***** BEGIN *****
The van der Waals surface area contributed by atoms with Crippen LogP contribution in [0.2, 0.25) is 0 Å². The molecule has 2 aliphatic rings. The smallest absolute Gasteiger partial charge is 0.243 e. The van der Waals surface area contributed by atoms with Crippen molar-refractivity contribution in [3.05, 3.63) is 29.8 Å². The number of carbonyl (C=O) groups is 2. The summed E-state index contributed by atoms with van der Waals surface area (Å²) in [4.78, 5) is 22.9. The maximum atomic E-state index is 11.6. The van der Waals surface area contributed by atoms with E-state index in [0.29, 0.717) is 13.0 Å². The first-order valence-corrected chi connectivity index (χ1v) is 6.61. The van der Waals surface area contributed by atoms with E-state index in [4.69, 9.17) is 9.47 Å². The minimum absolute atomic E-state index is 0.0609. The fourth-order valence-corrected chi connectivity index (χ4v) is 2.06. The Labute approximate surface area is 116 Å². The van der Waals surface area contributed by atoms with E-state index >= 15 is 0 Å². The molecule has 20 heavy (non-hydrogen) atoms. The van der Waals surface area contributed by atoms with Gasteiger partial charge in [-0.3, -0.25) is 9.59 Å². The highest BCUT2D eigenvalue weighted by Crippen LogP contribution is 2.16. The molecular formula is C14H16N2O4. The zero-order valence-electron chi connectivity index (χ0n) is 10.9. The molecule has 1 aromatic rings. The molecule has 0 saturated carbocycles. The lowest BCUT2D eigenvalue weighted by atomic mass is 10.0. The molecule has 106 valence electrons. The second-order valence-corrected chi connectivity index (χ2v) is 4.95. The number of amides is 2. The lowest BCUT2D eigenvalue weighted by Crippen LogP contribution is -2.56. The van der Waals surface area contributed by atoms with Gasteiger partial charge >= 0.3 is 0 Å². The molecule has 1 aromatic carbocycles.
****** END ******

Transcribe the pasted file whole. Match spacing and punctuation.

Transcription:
The van der Waals surface area contributed by atoms with Crippen LogP contribution in [0.2, 0.25) is 0 Å². The molecule has 2 aliphatic rings. The smallest absolute Gasteiger partial charge is 0.243 e. The van der Waals surface area contributed by atoms with Crippen molar-refractivity contribution in [3.05, 3.63) is 29.8 Å². The number of carbonyl (C=O) groups is 2. The summed E-state index contributed by atoms with van der Waals surface area (Å²) in [4.78, 5) is 22.9. The maximum atomic E-state index is 11.6. The van der Waals surface area contributed by atoms with E-state index in [0.29, 0.717) is 13.0 Å². The first-order valence-corrected chi connectivity index (χ1v) is 6.61. The van der Waals surface area contributed by atoms with E-state index in [4.69, 9.17) is 9.47 Å². The minimum absolute atomic E-state index is 0.0609. The fourth-order valence-corrected chi connectivity index (χ4v) is 2.06. The Labute approximate surface area is 116 Å². The van der Waals surface area contributed by atoms with E-state index >= 15 is 0 Å². The molecule has 20 heavy (non-hydrogen) atoms. The van der Waals surface area contributed by atoms with Gasteiger partial charge in [-0.3, -0.25) is 9.59 Å². The highest BCUT2D eigenvalue weighted by Crippen LogP contribution is 2.16. The molecular formula is C14H16N2O4. The zero-order valence-electron chi connectivity index (χ0n) is 10.9. The molecule has 1 aromatic rings. The molecule has 0 saturated carbocycles. The lowest BCUT2D eigenvalue weighted by atomic mass is 10.0. The molecule has 106 valence electrons. The second-order valence-corrected chi connectivity index (χ2v) is 4.95. The number of amides is 2. The lowest BCUT2D eigenvalue weighted by Crippen LogP contribution is -2.56. The van der Waals surface area contributed by atoms with Gasteiger partial charge >= 0.3 is 0 Å². The molecule has 1 aromatic carbocycles.